Eyes upward. Not outward. Why do I always forget that?

When we lift our eyes upwards, when we focus on God, when we offer Him worship and talk to him and ask him what he has in store for us on this day, the mental focus shifts. It always changes...from running to resting.

Rest doesn't always mean to stop completely, I remind myself (even though that would be nice some days!). It sometimes means to stop momentarily to regain your composure. To shift your focus from the lots of little things that can bring you down, to the bigger, more important picture.

When I lift my eyes up...to the heavens...to God...my soul takes a deep breath. I realize that all of the tasks that sit before me, the daily, sometimes mundane tasks, are all a part of the plan He has for my life. When I consider them in that light, they suddenly have purpose.

Then, somehow, magically, the kind of magic only God can do in my naturally anxious mind, when I look back down towards all that is in front of me I find myself laughing. I chuckle and smile and think about that silly Phyllis Diller quote that says, "Cleaning your house while your children are young is like shoveling before it stops snowing."

Now that's a bit of advice this Buffalo momma can relate too.

I find myself realizing that these items that surround me EVERYWHERE are the pieces of the beautiful and blessed life that we live.

I am a blessed woman. The mess is a sign that I am blessed.

And so I sat down to write this post. I had a very few minutes of free time and my choices were run or write. It used to be that I could fit both into my life...lately I'm increasingly finding that it's one or the other and so I must choose. Run or write?

The answer is often different depending on the day, but today the running felt too much like the crazy, hectic striving. The writing felt more like rest.

And so I'm writing my words, hoping they reach your heart today. Hoping they remind you that you are very blessed in many ways. That your mess is a sign that you are blessed and blessed abundantly.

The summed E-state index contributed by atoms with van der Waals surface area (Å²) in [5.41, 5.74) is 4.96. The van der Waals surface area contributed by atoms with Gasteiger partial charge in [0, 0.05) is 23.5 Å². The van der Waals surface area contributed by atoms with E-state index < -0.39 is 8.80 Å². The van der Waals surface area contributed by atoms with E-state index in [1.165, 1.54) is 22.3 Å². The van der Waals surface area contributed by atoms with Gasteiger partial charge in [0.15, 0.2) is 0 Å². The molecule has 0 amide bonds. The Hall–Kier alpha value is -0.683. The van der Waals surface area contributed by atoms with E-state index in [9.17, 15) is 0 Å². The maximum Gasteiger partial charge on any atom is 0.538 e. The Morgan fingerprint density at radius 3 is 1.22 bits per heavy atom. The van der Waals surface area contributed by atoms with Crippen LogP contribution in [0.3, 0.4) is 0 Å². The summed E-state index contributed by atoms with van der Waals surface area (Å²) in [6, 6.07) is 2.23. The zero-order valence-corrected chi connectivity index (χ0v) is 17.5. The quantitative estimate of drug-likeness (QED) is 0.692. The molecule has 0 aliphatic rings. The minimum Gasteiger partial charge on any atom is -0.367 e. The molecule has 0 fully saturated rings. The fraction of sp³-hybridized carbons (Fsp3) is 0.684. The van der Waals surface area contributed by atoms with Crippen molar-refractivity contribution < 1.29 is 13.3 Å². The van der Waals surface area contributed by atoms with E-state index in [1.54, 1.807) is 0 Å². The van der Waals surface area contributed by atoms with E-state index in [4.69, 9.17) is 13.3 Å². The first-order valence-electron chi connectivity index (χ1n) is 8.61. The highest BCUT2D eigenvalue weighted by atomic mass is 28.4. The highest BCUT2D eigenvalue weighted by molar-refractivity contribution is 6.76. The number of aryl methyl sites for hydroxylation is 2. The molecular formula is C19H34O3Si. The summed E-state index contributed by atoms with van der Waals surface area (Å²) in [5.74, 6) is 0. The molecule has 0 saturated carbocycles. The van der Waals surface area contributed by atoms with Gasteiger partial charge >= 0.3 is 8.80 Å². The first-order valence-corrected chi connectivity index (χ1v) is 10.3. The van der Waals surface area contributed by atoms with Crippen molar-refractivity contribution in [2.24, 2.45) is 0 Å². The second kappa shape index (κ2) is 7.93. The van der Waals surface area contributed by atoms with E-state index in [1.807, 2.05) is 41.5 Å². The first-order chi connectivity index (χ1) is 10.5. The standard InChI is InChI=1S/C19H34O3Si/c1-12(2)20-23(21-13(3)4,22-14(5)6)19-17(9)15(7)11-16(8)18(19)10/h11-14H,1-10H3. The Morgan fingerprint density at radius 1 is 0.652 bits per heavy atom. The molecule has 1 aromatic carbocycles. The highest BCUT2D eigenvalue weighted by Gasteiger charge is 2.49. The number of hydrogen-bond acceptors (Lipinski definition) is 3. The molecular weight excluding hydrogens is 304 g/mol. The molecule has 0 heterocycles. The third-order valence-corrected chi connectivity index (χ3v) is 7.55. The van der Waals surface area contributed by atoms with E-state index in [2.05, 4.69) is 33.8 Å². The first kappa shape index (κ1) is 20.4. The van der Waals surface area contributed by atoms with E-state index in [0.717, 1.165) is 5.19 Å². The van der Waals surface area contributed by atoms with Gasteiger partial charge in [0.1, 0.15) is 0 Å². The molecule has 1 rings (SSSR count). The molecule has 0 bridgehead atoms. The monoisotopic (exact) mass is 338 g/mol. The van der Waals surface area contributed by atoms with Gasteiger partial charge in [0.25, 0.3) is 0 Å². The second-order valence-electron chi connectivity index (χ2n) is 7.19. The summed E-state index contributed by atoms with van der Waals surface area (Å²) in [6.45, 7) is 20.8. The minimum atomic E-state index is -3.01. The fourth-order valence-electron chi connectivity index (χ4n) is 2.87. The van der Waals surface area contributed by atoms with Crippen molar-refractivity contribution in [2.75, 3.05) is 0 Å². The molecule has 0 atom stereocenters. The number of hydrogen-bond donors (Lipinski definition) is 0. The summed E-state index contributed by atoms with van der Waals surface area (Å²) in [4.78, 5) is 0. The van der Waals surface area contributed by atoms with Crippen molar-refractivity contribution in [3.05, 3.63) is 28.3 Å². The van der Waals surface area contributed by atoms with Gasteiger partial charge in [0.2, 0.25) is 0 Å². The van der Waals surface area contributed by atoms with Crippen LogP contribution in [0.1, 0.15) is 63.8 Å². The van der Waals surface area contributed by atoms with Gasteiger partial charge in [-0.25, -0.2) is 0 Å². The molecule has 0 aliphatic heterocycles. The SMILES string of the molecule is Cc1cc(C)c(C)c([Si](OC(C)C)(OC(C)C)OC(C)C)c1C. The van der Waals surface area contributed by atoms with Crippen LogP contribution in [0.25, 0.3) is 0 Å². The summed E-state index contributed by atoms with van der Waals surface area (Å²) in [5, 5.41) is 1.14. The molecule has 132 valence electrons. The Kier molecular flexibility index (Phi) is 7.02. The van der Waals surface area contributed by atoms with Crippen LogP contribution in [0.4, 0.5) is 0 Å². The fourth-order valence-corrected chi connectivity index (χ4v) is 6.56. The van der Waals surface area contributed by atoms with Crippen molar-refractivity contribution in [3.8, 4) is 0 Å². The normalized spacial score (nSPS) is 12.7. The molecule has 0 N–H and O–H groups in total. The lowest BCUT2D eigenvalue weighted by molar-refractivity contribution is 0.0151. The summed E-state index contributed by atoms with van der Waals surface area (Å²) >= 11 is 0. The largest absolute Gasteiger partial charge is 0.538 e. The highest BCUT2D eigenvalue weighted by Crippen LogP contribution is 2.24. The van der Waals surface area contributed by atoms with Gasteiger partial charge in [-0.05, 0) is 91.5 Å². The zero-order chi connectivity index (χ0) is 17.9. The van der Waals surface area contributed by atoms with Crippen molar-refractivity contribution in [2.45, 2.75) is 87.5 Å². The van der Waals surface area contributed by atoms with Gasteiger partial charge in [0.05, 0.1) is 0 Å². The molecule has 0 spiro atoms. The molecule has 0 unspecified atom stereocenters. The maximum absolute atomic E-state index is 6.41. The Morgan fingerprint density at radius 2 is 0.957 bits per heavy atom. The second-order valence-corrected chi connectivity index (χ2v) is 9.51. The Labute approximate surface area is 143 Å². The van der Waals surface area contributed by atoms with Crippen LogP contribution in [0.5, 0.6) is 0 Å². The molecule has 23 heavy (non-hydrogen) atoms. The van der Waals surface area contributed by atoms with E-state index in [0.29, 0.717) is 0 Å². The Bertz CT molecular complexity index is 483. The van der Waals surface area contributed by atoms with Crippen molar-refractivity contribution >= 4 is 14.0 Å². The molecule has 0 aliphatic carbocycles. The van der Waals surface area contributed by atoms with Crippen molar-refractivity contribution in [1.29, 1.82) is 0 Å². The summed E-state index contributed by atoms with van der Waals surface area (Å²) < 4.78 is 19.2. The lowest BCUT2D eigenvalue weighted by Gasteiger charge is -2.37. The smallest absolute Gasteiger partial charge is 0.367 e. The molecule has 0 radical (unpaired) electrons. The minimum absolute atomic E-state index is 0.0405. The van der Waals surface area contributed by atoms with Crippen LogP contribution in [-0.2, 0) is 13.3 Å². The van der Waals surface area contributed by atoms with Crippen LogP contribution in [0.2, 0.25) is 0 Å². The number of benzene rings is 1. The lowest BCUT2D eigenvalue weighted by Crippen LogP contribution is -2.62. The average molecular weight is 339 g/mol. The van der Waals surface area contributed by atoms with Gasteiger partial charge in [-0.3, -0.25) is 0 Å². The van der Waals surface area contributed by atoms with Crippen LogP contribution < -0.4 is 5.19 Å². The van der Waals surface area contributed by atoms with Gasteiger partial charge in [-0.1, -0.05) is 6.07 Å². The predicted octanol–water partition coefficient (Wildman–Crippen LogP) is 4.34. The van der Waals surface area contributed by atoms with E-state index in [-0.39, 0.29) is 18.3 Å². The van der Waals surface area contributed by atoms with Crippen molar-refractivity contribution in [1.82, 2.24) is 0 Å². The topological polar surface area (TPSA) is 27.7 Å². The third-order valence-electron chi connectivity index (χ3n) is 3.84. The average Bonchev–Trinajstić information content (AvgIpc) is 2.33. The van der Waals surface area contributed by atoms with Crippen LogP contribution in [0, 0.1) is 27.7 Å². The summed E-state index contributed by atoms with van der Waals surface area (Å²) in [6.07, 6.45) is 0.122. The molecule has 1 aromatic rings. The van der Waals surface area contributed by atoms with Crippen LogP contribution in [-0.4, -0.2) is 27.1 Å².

Which seems like a very appropriate thing to remember in this month of Thanksgiving.


(the above photo was borrowed from Google Images)

Sunday, November 3

Grace- A Five Minute Friday Post

Grace...


Our third daughter's middle name is Grace. Aubrey Grace Littlewood. 

We did not give her that middle name simply because we thought it was pretty. Although I do think it is an incredibly sweet name. 

It actually started as a joke between Scott and I....before we even knew she was a girl. "If we're going to have a third child...if we're going to have a third GIRL...we're going to need a LOT of grace around this place!"

We joked about the drama...the kind of drama that can only be explained by many females living under one roof...and said many times..."This one better be a boy!" 

Of course, now that she is here, we wouldn't have it any other way...But I will say that I have already calculated that there will be at least one year where we will have 3 teenage daughters all at the same time...19, 17 and 13...and oh my heavens will that be a crazy day. 365 days actually. And oh my heavens will we all need to offer grace and space to one another. 

The truth is, family dynamics and parenting are incredible training grounds for learning and practicing grace. 

I must offer myself exorbitant amounts of grace for all that I lack as a mom...the times when I lack patience, when I am not a good time manager, when I overreact to something small, when my house is way messier than I could have ever imagined, when my children's rooms and faces and hair is a messy tangle and their clothes are scattered in piles all over the house. When I am not living love as fully as I always thought I would have as a mom (you know, before kids when you think you'll do it all right?)... When I function out of my tired mommy self rather than relying on God...and it SHOWS! 

Oh...I need grace. 

And I need to learn to teach grace. To teach my girls how to be kind to one another, to be patient with each other, to forgive one another...not IF one of their sister's wrongs them or hurts them in some way, but WHEN...because it's going to happen.